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学会誌12号-国際大会 in ハンガリーシンポジウム 発表要旨(Thomson)

【シンポジウム:ジェンダー意識の背景にあるもの】

Gender in JapaneseLanguage Education

Chihiro Kinoshita Thomson

In considering the terms in Japanese,josei-go, women’s language, anddansei-go, men’s language, I take the position that they are widely shared social constructs,
perhaps abstract constructs, which are often referred to but not necessarily practiced (Nakamura 2001). Today’s Japanese men and women manipulate bothjosei-go and dansei-go in expression of emotion, nuances, solidarity as well as social distance. This means that stereotypical presentations ofjosei-go and dansei-go and a rule-driven approach to teaching gendered language in Japanese would not work. Then how should we approach gender in Japanese language education?

In this paper, I draw on the research conducted by my team in Sydney, Emi Otsuji,
Sumiko Iida and myself and examine a business Japanese textbook,Bijinesu no tame no Nihongo orGetting Down to Business:Japanese for Business People (Yoneda, et al. 1998). I adopt a multi-perspective approach, assessing the following:the content of the textbook, the perspective of the textbook writers, the perspective of the teacher who taught a course using this textbook and her observed teaching practice, and the perspective of two students who took the course. The study found that even seemingly the most neutral textbook had gender-bias. The textbook writers desire to present the ‘real Japan’ that is male dominant and their counter desire to allow the learners to be intertwined with the reality. The textbook writers’ ‘real Japan’ was actually an outdated understanding by them;even the experienced teacher could not teach beyond the textbook’s gender bias. Finally, the two students consumed information through the class and the textbook very differently. The two students negotiated the gendered Japanese presented in the textbook and taught in the course, and the negotiations led them to find their own ‘third spaces’, positioning themselves as unique users of the Japanese language.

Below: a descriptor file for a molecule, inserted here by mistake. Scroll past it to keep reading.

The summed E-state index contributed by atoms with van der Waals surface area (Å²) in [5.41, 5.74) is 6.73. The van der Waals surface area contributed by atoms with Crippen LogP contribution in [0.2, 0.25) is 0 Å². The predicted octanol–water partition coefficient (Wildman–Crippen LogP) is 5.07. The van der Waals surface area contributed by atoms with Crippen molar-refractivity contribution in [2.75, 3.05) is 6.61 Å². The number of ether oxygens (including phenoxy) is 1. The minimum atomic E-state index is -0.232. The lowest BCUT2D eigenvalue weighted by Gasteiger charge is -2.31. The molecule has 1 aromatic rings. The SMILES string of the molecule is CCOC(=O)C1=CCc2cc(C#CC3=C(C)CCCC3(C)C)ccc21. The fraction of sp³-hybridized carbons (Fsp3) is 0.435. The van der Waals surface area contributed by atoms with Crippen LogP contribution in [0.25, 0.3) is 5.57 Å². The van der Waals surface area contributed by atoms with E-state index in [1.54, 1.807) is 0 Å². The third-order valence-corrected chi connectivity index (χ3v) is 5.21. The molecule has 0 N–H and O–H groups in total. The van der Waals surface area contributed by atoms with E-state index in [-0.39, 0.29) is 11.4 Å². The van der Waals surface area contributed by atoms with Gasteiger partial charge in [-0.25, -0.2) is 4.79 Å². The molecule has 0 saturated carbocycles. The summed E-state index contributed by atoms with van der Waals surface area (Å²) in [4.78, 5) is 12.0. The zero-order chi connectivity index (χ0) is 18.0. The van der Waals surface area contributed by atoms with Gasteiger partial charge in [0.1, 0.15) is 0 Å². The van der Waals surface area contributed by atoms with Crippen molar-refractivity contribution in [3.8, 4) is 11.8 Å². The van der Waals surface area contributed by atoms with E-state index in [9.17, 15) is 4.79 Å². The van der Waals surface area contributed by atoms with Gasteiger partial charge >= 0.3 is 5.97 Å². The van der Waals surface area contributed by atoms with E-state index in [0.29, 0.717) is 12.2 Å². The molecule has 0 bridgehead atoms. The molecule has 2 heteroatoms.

The paper advocates for the creation of new textbooks which include language
varieties in gender that are relevant to today’s Japan, as well as new
classroom practices which help learners of Japanese critically discuss these
varieties to support their negotiation process.

References

  • Nakamura, M. (2001)Kotoba to Jendaa [Language and gender].Tokyo:Keiso Shobo.
  • Otsuji, E. and C.K.
  • Thomson (2009) ”Promoting ‘Third Space’ Identities:A Case Study of the
    Teaching of Business Japanese”PORTAL Journal of Multidisciplinary International Studies. Vol. 6.
  • Thomson, C.K. and S. Iida (2007) “’Mada meshi kutte nai’ o meguru jendaa to nihongo kyooiku no koosatsu [A discussion on gender and Japanese language education: whether we should teach ‘mada meshi kutte nai’ to female learners].”Nihongo Kyoiku, Journal of Japanese Language Teaching, Tokyo Japan,
    Vol. 134.
  • Thomson, C.K. and S. Iida (2002). “Nihongo kyouiku ni okeru seisa no gakushuu:Oosutoraria no gakushuusha no ishiki chousa yori. [Gendered language in Japanese:Learner perceptions in Australia.]” Japanese
    Language Education around the Globe.
    Vol.12.
  • Thomson, C.K. and E.
    Otsuji (2009) “Bijinesu nihongo kyoukasho to jendaa no tamenteki kousatsu
    [Multidimensional examination of gender in a business Japanese textbook]”Japanese Language Education around the Globe.
    Vol.19.
  • Thomson, C.K. and E.
    Otsuji (2003). “Evaluation of Business Japanese Textbooks:Issues of Gender.”Japanese Studies. Vol. 23.
  • Yoneda, et.al (1998)Bijinesu no Tame no Nihongo [Getting Down to
    Business:Japanese for Business People].
    3A Network:Tokyo.
(Chihiro Kinoshita Thomson, Professor,University of New South Wales, Sydney, Australia

トムソン木下千尋 ニューサウスウェールズ大学教授)

 

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